Among those strongly opposed to playing the Sunday game at Windsor Park is retired Free Presbyterian minister, Rev David McIlveen.
Rev McIlveen, who has already stated his intention to organise a protest outside the stadium, said the Province has a long tradition of respecting the Sabbath Day.
“We believe that while there have been changes over these past 20 to 30 years, we still feel that there is something being preserved in Northern Ireland that is profitable and beneficial to all the people in Northern Ireland,” he said.
“Having it on a Sunday is actually discriminating against people who are involved in football but who through religious convictions will not take part on a Sunday, and we commend them for that.”
The former Sandown Road minister told the BBC: “It is an issue we feel very passionately about. There is a section of people who feel very strongly that the preservation of the Sabbath Day is a fundamental position that we have occupied in Northern Ireland for many years.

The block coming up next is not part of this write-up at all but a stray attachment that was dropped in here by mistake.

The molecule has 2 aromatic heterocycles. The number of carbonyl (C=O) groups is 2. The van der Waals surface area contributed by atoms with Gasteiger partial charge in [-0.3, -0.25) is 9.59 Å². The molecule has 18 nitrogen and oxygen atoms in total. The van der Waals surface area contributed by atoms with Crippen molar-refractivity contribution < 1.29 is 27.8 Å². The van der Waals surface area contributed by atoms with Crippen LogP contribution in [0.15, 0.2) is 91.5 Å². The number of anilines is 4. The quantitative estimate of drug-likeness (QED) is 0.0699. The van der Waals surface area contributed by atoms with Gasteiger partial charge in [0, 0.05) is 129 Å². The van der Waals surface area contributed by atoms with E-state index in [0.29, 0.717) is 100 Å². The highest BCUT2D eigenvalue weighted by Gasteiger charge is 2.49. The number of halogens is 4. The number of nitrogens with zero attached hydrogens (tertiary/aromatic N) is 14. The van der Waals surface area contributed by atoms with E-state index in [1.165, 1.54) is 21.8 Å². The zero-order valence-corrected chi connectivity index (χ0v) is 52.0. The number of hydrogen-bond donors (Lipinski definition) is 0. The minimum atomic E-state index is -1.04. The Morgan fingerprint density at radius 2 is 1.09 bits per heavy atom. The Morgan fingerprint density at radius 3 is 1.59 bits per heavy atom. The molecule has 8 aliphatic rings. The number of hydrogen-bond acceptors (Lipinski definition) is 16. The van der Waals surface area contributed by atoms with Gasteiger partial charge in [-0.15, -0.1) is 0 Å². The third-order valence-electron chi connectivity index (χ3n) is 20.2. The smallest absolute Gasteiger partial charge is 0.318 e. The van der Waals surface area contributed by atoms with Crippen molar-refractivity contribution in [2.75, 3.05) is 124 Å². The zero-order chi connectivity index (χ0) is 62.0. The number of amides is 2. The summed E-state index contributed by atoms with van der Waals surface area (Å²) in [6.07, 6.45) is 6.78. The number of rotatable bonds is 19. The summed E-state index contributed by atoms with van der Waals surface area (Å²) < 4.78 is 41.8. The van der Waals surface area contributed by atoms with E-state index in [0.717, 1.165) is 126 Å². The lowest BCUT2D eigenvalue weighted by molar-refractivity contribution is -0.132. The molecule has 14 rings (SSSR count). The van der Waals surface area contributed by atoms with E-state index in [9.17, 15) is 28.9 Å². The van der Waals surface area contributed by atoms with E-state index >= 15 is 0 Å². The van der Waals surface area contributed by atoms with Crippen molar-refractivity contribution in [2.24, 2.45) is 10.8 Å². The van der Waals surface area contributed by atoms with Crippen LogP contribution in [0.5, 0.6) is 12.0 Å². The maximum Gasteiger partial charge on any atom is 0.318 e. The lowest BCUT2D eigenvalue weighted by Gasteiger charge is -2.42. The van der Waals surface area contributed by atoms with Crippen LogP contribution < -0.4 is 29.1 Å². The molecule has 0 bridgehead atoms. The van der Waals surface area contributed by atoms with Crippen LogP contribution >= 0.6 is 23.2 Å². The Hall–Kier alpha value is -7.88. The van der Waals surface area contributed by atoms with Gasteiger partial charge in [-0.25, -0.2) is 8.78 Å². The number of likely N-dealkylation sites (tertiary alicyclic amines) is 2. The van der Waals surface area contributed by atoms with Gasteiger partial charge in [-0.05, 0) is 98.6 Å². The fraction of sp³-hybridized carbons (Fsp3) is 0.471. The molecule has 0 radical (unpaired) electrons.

“There are so many consequences of sport being played on a Sunday that have had a detrimental effect upon society in general.”
A similar row erupted in 2010 when plans to host the annual Belfast city marathon on a Sunday – rather than the traditional Bank Holiday Monday – led to a backlash from Christians.
The then moderator of the Presbyterian Church, the Rev Dr Stafford Carson, said that a significant part of the community would “no longer be able to give the event their full support” if the date was changed. The marathon has continued to take place on a Monday.